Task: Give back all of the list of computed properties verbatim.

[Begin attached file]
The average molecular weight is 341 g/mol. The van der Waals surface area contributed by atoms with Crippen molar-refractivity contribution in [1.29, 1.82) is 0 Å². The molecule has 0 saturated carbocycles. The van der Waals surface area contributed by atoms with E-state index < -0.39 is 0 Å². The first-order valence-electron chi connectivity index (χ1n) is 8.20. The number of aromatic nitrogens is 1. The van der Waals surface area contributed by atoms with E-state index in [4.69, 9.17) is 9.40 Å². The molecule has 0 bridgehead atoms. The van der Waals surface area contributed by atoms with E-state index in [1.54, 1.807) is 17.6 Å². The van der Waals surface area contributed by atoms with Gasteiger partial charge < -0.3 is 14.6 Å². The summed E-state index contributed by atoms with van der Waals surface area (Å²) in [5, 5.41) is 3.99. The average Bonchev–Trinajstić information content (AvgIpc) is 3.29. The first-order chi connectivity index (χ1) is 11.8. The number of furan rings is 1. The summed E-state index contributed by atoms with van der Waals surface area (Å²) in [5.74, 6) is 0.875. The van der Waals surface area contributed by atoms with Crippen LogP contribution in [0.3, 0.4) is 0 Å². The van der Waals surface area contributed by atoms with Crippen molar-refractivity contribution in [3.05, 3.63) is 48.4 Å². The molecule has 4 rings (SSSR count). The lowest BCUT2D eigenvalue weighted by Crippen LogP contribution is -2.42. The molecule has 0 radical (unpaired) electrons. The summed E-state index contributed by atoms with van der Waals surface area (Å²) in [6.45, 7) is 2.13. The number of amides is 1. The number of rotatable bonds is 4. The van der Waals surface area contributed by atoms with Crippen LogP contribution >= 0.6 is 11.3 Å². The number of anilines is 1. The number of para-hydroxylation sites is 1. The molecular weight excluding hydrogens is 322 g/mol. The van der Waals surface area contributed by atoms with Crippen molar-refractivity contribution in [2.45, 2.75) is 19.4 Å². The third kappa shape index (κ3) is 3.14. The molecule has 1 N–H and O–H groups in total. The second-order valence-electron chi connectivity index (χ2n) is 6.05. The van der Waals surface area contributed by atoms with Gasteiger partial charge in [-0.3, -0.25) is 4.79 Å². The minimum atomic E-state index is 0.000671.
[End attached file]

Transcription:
The average molecular weight is 341 g/mol. The van der Waals surface area contributed by atoms with Crippen molar-refractivity contribution in [1.29, 1.82) is 0 Å². The molecule has 0 saturated carbocycles. The van der Waals surface area contributed by atoms with E-state index < -0.39 is 0 Å². The first-order valence-electron chi connectivity index (χ1n) is 8.20. The number of aromatic nitrogens is 1. The van der Waals surface area contributed by atoms with E-state index in [4.69, 9.17) is 9.40 Å². The molecule has 0 bridgehead atoms. The van der Waals surface area contributed by atoms with E-state index in [1.54, 1.807) is 17.6 Å². The van der Waals surface area contributed by atoms with Gasteiger partial charge < -0.3 is 14.6 Å². The summed E-state index contributed by atoms with van der Waals surface area (Å²) in [5, 5.41) is 3.99. The average Bonchev–Trinajstić information content (AvgIpc) is 3.29. The first-order chi connectivity index (χ1) is 11.8. The number of furan rings is 1. The summed E-state index contributed by atoms with van der Waals surface area (Å²) in [5.74, 6) is 0.875. The van der Waals surface area contributed by atoms with Crippen LogP contribution in [0.3, 0.4) is 0 Å². The van der Waals surface area contributed by atoms with Crippen molar-refractivity contribution in [3.05, 3.63) is 48.4 Å². The molecule has 4 rings (SSSR count). The lowest BCUT2D eigenvalue weighted by Crippen LogP contribution is -2.42. The molecule has 0 radical (unpaired) electrons. The summed E-state index contributed by atoms with van der Waals surface area (Å²) in [6.45, 7) is 2.13. The number of amides is 1. The number of rotatable bonds is 4. The van der Waals surface area contributed by atoms with Crippen LogP contribution >= 0.6 is 11.3 Å². The number of anilines is 1. The number of para-hydroxylation sites is 1. The molecular weight excluding hydrogens is 322 g/mol. The van der Waals surface area contributed by atoms with Crippen molar-refractivity contribution in [2.45, 2.75) is 19.4 Å². The third kappa shape index (κ3) is 3.14. The molecule has 1 N–H and O–H groups in total. The second-order valence-electron chi connectivity index (χ2n) is 6.05. The van der Waals surface area contributed by atoms with Gasteiger partial charge in [-0.3, -0.25) is 4.79 Å². The minimum atomic E-state index is 0.000671.